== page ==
Saving Lives Never Looked So Good
It's tragic but true that every day hundreds of pedestrians
|Jag's new hood system aims to reduce pedestrian injuries and death.(Photo: Jaguar Canada)|
are seriously injured or killed in accidents with automobiles. Despite being a serious problem throughout the world, it is a phenomenon that is widely ignored by the mass media. For most, when it comes to automotive safety, the focus is isolated to occupant safety, and especially to children riding on board. In North America there are currently no regulations pertaining to pedestrian safety.
|Europe's social consciousness played a big part in Jaguar's pedestrian solution. (Photo: Jaguar Canada)|
situation of pedestrian protection awareness is slightly different in other areas of the world; since the mid 1990s the FIA, Europe's automotive governing body, has been trying to tackle this problem. In the same way that a car must pass federal safety standards for occupant protection in front and side impacts, cars to be sold in Europe must be subject to a pedestrian impact test. While no vehicle to date has been retracted from sale for a poor pedestrian score (unlike a poor crash test score), the negative image associated with such has caused automobile manufacturers to progressively change the design of their cars to fare better in the simulated tests.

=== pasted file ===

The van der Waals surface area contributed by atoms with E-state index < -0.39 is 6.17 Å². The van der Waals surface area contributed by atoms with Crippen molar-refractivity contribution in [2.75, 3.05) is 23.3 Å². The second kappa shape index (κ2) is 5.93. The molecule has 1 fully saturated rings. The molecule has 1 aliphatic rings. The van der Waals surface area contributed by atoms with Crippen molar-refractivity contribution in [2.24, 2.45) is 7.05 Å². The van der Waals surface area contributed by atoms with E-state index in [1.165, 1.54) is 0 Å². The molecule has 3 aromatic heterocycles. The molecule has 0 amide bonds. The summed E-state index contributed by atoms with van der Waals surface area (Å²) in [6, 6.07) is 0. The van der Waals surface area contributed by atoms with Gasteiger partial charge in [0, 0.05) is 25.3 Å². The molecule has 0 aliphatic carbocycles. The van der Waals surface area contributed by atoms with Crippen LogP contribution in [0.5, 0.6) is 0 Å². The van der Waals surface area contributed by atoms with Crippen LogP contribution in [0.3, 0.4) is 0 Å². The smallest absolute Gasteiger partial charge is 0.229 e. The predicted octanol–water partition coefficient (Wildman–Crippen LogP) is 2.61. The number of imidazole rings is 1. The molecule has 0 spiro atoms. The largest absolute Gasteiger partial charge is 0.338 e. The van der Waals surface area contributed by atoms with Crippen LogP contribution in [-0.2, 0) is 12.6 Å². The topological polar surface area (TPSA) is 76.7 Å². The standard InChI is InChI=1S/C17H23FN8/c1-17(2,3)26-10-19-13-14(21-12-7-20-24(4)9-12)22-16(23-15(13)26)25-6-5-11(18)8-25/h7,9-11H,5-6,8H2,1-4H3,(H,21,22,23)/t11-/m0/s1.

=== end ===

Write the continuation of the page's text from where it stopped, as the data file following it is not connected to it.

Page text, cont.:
Have you noticed the way that many new 'global cars' are styled? Quite
|Could you imagine what the stunning XK Convertible would like with a non-active, pedestrian friendly nose? Certainly, nothing like this. (Photo: Jaguar Canada)|
a few of them have blunt, rounded noses and high-mount hoods in order to provide cushioning space between the hood and the engine. Others take less drastic measures, such as relocating windshield wipers and windshield washer jets under the leading edge of the hood, while hood ornaments and headlamp washers have all but disappeared. Cars such as the new Honda Civic, new Yaris, new VW GTI and even Volvo's updated XC90 sport utility vehicle are just a few of many that have such built-in life-saving characteristics.
While it may seem trivial to complain about the fact that these features save lives, there are some consequences to be paid; the inherent high hood lines and resultant bulbous noses is proving to be taxing to those who design the cars. These particular characteristics are difficult to accommodate into a conventional front end design, and have proven especially challenging to adapt in two particular types of vehicles: sport utility vehicles, due to their vertical, upright noses, and, more drastically, sports cars. For a moment, picture the snub-nose of a Toyota Yaris attached to the sleek, and sumptuous profile of an Aston Martin, or a Porsche: it just doesn't work!
|Hood pops up. Preserves life and style. (Photo: Jaguar Canada)|
only makes sense, quite a few automakers are in a predicament; they can either style their cars as they always have and accept being tagged as socially irresponsible, or throw all design ethos out the window and risk losing their loyal clientele. For Jaguar, one of the most style driven brands, not to mention a marque with a long and illustrious history of beautiful automobiles, neither option was particularly appealing. From this problem a solution arose, Jaguar's industry-leading Pyrotechnic Deployable Bonnet System, which made its debut on the 2007 Jaguar XK.